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DuPage Children's Museum: Education through Play

By Joshua Grammer

In 1987, two early childhood educators banded together and founded DuPage Children's Museum. Seeing a lag in fun, interactive, educational activities for the youth of the community, DuPage was formed with the intent to provide open-ended, hands-on learning for children. It was to focus on math, science, and art. Louise Beem and Dorothy Carpenter, founders of the Museum, were no strangers to children - both grandmothers, Beem had been involved in the establishment of the early childhood development at the local college and Carpenter was a preschool teacher. The women shared a driving desire to provide learning experiences to the community's children and thus, DuPage Children's Museum was born.

"Learning just doesn't have to happen when a child is sitting at a desk. It can be in an unstructured open-ended environment," says Aliz Tonsgard, Early Learning Specialist. "We hope to inspire them to be excited about STEM concepts or developing an interest in engineering, math or art for example."

The Museum believes that if a child is playing, there is opportunity for failure. "This failure is good because it forces them to be persistent in arriving at a solution, which encourages them to be more creative in the process," explains Tonsgard. "Everything that we do - from exhibit design all the way to programming and interactions on the floor - are guided by constructivist theory and are intended to be fun with learning outcomes."

Although having been open for nearly thirty years, DuPage has not changed in its original mission. That mission is "to stimulate curiosity, creativity, thinking and problem solving in young children through self-directed, open-ended experiences; integration of the arts, science and math; the child-adult learning partnership."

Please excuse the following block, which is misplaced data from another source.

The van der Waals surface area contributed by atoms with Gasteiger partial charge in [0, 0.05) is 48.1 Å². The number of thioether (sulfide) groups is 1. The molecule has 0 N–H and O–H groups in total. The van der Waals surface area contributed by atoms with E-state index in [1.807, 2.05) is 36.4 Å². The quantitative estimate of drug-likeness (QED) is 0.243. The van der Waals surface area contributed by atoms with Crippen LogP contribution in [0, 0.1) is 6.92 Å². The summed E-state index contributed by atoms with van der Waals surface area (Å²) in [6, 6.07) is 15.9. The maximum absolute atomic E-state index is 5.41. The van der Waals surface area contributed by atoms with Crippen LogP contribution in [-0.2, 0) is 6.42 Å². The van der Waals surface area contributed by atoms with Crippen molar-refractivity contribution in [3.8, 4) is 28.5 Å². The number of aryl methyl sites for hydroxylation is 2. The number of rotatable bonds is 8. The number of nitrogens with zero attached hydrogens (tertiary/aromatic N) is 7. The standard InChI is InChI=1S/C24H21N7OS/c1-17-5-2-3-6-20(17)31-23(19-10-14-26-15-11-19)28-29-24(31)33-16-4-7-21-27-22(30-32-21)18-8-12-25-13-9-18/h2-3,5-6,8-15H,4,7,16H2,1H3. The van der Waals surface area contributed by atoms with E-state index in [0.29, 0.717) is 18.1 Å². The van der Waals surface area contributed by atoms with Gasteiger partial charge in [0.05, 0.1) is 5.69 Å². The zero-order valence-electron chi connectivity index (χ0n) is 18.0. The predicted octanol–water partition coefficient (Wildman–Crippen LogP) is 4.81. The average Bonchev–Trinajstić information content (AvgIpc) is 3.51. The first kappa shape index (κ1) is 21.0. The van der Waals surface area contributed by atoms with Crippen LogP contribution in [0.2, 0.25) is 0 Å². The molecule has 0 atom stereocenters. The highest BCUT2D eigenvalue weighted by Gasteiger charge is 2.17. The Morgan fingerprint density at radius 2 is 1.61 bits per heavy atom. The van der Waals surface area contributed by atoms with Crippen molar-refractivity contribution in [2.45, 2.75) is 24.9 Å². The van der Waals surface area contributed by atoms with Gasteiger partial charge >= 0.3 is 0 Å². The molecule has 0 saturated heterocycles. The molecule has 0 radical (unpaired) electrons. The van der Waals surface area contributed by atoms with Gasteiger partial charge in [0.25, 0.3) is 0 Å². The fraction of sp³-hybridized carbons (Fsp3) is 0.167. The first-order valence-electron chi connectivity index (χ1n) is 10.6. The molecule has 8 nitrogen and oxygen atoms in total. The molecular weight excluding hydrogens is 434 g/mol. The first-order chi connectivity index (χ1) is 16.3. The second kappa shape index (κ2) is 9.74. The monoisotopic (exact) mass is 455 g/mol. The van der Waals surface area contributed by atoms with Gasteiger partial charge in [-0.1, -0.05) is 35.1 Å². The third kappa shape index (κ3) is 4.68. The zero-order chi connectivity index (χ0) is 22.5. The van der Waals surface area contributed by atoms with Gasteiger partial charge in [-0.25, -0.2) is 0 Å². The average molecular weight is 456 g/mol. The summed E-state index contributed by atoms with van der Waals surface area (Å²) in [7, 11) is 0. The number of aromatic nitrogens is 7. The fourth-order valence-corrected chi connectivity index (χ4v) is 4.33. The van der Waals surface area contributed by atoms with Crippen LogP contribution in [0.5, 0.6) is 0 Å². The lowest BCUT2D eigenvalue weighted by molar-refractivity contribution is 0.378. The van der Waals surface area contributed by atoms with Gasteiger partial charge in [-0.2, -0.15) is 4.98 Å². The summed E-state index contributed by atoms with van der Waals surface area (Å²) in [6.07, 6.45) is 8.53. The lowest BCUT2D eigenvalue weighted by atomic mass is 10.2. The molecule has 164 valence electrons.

They accomplish this by designing programming specifically with the children's best development in mind. "Everything that we do from exhibit design all the way to programming and interactions on the floor are guided by constructivist theory and are intended to be fun with learning outcomes," Tonsgard explains. "All exhibits and programs that the Museum developed are based on research and best practices in early childhood that are then presented in the playful learning environment that is DCM."

DuPage Children's Museum continues to find innovative ways to enhance the education of the community. They offer camps and school programs, as well as creativity classes that are designed for children ranging from 15 months to 10 years old. Professional development sessions for early childhood education professionals are available through the facility along with Just for Grown-ups and public programming. In addition to educational camps and programs, DuPage is available for birthday parties and facility rental for special occasions such as meetings, holiday parties, school and corporate events, baby showers, and more.

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